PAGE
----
done

It’s not DONE done, or even Done done, but it’s done: I finished my draft of MALCOLM. Whew! It’s only been….um…a little over two years. Granted, I did have 13 other books under contract that I had to write during the first year and a half. But, yeah, I’m a slow writer. Both my boys will not hesitate to tell you this.

In celebration of finishing, I will indulge in a list. Behold. Here are some things that kept me writing even when the story made no sense at all:

  • The Coffee Grounds. Especially their back corner table and their tendancy to not bother you and let you stay for hours. And their scones. I only make it about once a week, but it’s my best, most productive writing time.
  • Giving up on writing every day. It was a perpetual guilt trip. Instead, I’ve declared an hour before work on Mondays and Thursdays and Saturday mornings as my protected, not-to-be-interrupted-unless-there’s-blood-or-fire-or-someone’s-unconscious writing time. This works for me.
  • Pandora. Especially my Nick Lowe channel.
  • The document map feature on Word. I was introduced to this on the Blueboards. How did I live without this?
  • Writing scenes out of order. I’ve never tried this before, but when I got stuck near the end of MALCOLM, I jotted down all the scene that I knew were going to happen sometime in the story on Post-it notes. Then I turned them over and picked one at random. It was so wonderfully freeing–I felt silly for not trying this earlier. But I guess I’m just a linear person.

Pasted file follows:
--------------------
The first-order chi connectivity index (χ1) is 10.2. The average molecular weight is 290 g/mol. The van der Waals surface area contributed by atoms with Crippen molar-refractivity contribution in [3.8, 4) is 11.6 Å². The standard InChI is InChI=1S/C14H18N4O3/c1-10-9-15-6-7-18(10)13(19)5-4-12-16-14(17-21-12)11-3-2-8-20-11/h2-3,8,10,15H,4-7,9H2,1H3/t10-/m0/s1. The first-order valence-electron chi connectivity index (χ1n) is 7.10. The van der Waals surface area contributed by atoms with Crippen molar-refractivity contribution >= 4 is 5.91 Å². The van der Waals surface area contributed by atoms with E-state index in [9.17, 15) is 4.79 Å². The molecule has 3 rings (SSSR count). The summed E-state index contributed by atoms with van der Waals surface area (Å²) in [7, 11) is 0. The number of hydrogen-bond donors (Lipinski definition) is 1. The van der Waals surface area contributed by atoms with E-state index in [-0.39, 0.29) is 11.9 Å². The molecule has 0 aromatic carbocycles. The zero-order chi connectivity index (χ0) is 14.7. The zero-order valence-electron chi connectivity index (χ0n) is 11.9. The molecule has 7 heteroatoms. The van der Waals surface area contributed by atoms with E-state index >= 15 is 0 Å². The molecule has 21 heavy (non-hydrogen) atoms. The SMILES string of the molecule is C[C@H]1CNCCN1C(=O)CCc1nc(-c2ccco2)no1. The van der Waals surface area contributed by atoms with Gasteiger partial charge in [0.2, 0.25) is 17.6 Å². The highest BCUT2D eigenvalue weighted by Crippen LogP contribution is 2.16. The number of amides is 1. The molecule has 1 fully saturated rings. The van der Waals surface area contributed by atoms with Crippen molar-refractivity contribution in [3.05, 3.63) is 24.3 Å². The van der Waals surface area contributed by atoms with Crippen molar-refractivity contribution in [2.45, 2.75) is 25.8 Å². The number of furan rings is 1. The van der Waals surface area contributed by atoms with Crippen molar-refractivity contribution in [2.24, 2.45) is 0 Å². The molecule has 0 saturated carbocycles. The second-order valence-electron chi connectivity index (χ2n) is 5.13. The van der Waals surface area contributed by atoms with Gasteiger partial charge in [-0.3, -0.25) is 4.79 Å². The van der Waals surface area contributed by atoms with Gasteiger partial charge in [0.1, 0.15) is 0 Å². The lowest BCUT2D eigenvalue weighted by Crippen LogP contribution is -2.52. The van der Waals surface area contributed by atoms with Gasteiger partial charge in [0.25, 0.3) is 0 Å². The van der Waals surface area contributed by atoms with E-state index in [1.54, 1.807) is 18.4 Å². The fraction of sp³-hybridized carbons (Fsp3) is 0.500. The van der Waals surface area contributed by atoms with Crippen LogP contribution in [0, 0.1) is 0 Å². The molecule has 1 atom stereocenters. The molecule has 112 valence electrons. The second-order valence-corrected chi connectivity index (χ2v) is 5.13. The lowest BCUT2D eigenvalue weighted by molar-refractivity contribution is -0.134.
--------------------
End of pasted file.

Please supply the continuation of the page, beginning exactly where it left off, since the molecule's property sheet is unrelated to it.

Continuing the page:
• Post-it notes. See above. Also used for notes to myself of things to do, people to call, and anything else that pops up in my brain as an attempt to draw me away from writing. I Post-it and keep writing.
  • malcolm2The SCBWI WIP grant. And a wonderful critique from Deborah Lynn Jacobs. Both of these came just at the right time. This past year I’ve turned down some other book offers–a professional library one and more school/library nonfiction books–as well as some articles. It felt really wrong and scary to say no to some sure things. But one thing I learned from writing the Follow the Food Chain series is that I only have time for one writing project at a time. And if I want to write middle grade fiction, then I have to say no to the rest. So getting a little encouragement with the fiction really helped quell my panic attacks.
  • echigh.jpgVisuals. I picked up a stuffed rat at IKEA this summer. It’s Malcolm. It just is. And I also have a picture of  “McKenna School” as the desktop of my computer. I would like to think these things don’t matter, but the truth is, they both get me ready to write.

So, what helps you to keep going?